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Author: Kay Larson
Title: Ghost busters
Publication info: Ann Arbor, Michigan: MPublishing, University of Michigan Library
Passages
1993
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Source: Ghost busters
Kay Larson

Evanston, IL: Program of African Studies, Northwestern University
no. 5, pp. 4-5, 1993
Author Biography: Kay Larson is a writer for New York magazine.
URL: http://hdl.handle.net/2027/spo.4761530.0005.005

Ghost busters

by Kay Larson, New York, March 8, 1993

It's a curious show that promises secrets and then announces it will not reveal them. Are we to be teased? Should we sulk? But if there are cross-purposes in "Secrecy: African Art that Conceals and Reveals," this is at least not the big news. That has to do with the arrival of a classy new exhibition space on Broadway in SoHo, just a few doors from the New Museum, the downtown Guggenheim, and the expansive new quarters of Exit Art.

In this multiplying cluster of mostly modest nonprofit art spaces, the Museum for African Art makes a nice fit. Formerly cramped into two townhouses in the no-zone of 68th Street, the Center for African Art has changed its name, headed south, and—under its new moniker—settled somewhat gleefully into its grander classification. It has shed its slightly suffocating, elbow-knocking East Side airs and now actually looks like a museum, albeit a small one. It has a shop right inside the street entrance, so you run the gantlet to the ticket desk just as you do in the nearby Guggenheim. It has handsome coloration and an elegant gallery, rather narrow but deep (designed by Maya Lin), that descends by stairs to yet more exhibiting space on a lower floor.

As this little museum has gotten its act together, it has done shows that tend to be dwarfed by their book-size catalogues. This one fits the pattern; it is a full production enlisting thirteen authors who reconsider the various roles of art in preserving secrets in tribal Africa. You may think you know all about sculptures used to house ancestors' relics, or ones that encode formulas for initiates. But the catalogue plunges much deeper into ethnographic esoterica. Gary van Wyk writes of Sotho-Tswana women whose house decorations conceal a "culture of resistance" directed at the politics of South Africa. Allen F. Roberts addresses the cosmological significance of black, white, and red (or darkness, light, and violence) in masks of the Tabwa of southeastern Zaire. The Vagla of northwestern Ghana are described by Cesare Poppi, an initiated member in their Sigma society (which prohibited him from publishing pictures). A suspicion emerges that the Museum for African Art titls heavily toward ethnology.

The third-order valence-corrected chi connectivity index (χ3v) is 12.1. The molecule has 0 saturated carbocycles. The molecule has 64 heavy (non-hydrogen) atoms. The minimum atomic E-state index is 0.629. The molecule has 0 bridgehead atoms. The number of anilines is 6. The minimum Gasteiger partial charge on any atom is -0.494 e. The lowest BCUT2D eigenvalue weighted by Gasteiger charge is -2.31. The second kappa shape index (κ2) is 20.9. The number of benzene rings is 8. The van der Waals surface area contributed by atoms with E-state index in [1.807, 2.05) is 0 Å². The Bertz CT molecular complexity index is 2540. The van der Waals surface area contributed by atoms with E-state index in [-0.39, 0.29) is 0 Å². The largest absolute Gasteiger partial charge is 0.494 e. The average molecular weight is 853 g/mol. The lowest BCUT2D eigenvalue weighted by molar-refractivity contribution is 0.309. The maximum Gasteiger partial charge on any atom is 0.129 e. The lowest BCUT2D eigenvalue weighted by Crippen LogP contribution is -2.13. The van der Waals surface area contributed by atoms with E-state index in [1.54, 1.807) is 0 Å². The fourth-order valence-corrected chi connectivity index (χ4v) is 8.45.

But wait. How do you organize an exhibition about encrypted information? Not easily, is the answer. There may be secrets here, but a label announces they will not be revealed. So we are left to contemplate each work in its formal and meaningless beauty. Since that's the way African art is usually treated, it's neither a shock nor a surprise. In spite of a slight sense of deflation and disappointment (the labels could be more informative), we are seduced, after all (as always), by the majesty of formal invention in the African imagination.

For this inaugural show, the museum has obviously done its best to find works that hold their own on their own. A spectacular crocodile head (representing enlightenment, we're told) stares into the unknown with shiny mirrored eyes like a cosmonaut's sunglasses. A Cameroon dance mask with puckered cheeks and eyes surely was made by Picasso. Slit-eyed Songye masks from Zaire have square, puckered mouths and globular foreheads, with furrowed brows that describe a cosmology to initiates; to us neophytes they are creatures off the latest UFO, slightly withered after light years in deep space.

The netherworld is always near at hand. Gabon masks are flat as plates, and marked by simple ridges—eyebrows, nose, eyes, mouth—as though a ghost had suddenly materialized, Terminator-like, midway through your wall. To weave big magic, these must be frightening objects, saturated with paranormal significance, emotional elegance, and a deliberate dosage of the ghostly. Form follows function, indeed. These objects can still lift the short hairs on your neck. The response is beyond explanation, so perhaps, after all, few are needed.

Westerners have consistently stumbled over the spirit presence in African art: is it superstition, as was first believed? is it pure form, as Picasso appropriated and legitimized it? is it accessible through the ethnographic details? or is it none (or all) of the above? This exhibition has added another thought: perhaps it's privileged information. The idea serves a subtle purpose, which is to put Western outsiders on equal ground with uninitiated Africans, taking some of the sting out of inaccessibility. But that's not a full explanation, either.

The dilemma is wonderfully described by the show's finest oddity, a four-legged lump made of cracked earth and organic materials that is, we're told, the repository of the Bamana conception of the universe. Except that it looks a little like a mastodon without a trunk, it's basically featureless and quite inscrutable. Western culture can't abide mysteries and enlists science (including ethnology) to eliminate them. Africans enshrine mysteries; this little mud creature will find it easy to resist anything in the Western arsenal. Perhaps that's why these worlds seem never to meet.

Copyright ©1993 K-III Magazine Corporation. All rights reserved. Reprinted with the permission of New York Magazine.

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